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Re: st: Re: Cox regression

From   Steven Samuels <>
Subject   Re: st: Re: Cox regression
Date   Sun, 1 Feb 2009 13:39:24 -0500

Janet, You cannot fit a hazard model to a group with no observed failures. However your main problem is that you have too few failures to trust the Cox results. The p-values from the Cox mode require larger sample sizes. Plot the survival curves with the asymptotic CI's (-sts graph-) and see how wide they are. Your only recourse is to an "exact" test. At least one such exact long-rank test has been published, but I don't have the reference offhand. If follow-up times are similar among the censored observations, or the distributions of censoring times in the three groups are similar, you can try pairwise Fisher's exact tests with failure as a binary outcome.


I want to use a Cox proportional hazards model with 1
independent variable corresponding to drug types.
There are 3 drugs and for 1 of these there are no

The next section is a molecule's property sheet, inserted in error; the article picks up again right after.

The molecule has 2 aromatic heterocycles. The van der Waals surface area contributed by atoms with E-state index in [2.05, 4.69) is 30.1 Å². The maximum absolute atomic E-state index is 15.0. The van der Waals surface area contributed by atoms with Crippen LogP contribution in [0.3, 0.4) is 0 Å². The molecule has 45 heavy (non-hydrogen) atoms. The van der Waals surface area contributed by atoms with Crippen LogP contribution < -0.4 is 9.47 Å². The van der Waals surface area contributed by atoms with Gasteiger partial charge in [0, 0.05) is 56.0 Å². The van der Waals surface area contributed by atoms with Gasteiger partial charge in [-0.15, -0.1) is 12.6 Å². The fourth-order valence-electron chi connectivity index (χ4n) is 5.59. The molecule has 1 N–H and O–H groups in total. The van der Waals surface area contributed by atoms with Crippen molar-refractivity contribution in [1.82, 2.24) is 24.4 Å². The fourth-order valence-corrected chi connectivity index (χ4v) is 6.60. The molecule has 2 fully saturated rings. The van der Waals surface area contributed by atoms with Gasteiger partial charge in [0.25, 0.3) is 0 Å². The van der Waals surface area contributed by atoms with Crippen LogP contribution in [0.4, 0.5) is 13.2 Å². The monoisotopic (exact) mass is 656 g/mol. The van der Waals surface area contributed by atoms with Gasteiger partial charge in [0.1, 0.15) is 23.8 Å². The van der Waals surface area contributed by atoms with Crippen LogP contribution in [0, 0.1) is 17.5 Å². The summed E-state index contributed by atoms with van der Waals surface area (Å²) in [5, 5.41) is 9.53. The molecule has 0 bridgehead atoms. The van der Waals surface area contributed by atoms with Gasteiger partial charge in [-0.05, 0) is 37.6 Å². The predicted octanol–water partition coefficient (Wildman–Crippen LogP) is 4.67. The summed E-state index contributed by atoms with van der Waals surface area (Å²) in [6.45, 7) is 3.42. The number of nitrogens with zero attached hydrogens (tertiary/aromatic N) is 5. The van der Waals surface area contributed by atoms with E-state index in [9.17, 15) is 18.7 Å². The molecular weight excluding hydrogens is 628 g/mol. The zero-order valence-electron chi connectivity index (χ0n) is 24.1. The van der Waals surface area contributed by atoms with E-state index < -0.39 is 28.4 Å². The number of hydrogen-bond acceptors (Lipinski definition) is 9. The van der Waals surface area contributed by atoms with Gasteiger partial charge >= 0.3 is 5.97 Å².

. xi: stcox i.fadh
i.fadh            _Ifadh_1-3          (naturally
coded; _Ifadh_1 omitted)

         failure _d:  death
   analysis time _t:  dt
Cox regression -- no ties

No. of subjects =           60
Number of obs   =        60
No. of failures =           15
Time at risk    =      1326.29
chi2(2)      =      9.61
Log likelihood  =   -47.766052
Prob > chi2     =    0.0082

---------------------------------------------------------------------- --------
          _t | Haz. Ratio   Std. Err.      z    P>|z|
   [95% Conf. Interval]
------------- +----------------------------------------------------------------
    _Ifadh_2 |   1.68e+09   8.79e+08    40.49   0.000
   5.99e+08    4.68e+09
    _Ifadh_3 |   4.33e+09          .        .       .
          .           .

My question is - how do I handle the situation where
one of the groups has no failures, and how do I
calculate a meaningful hazard ratio.

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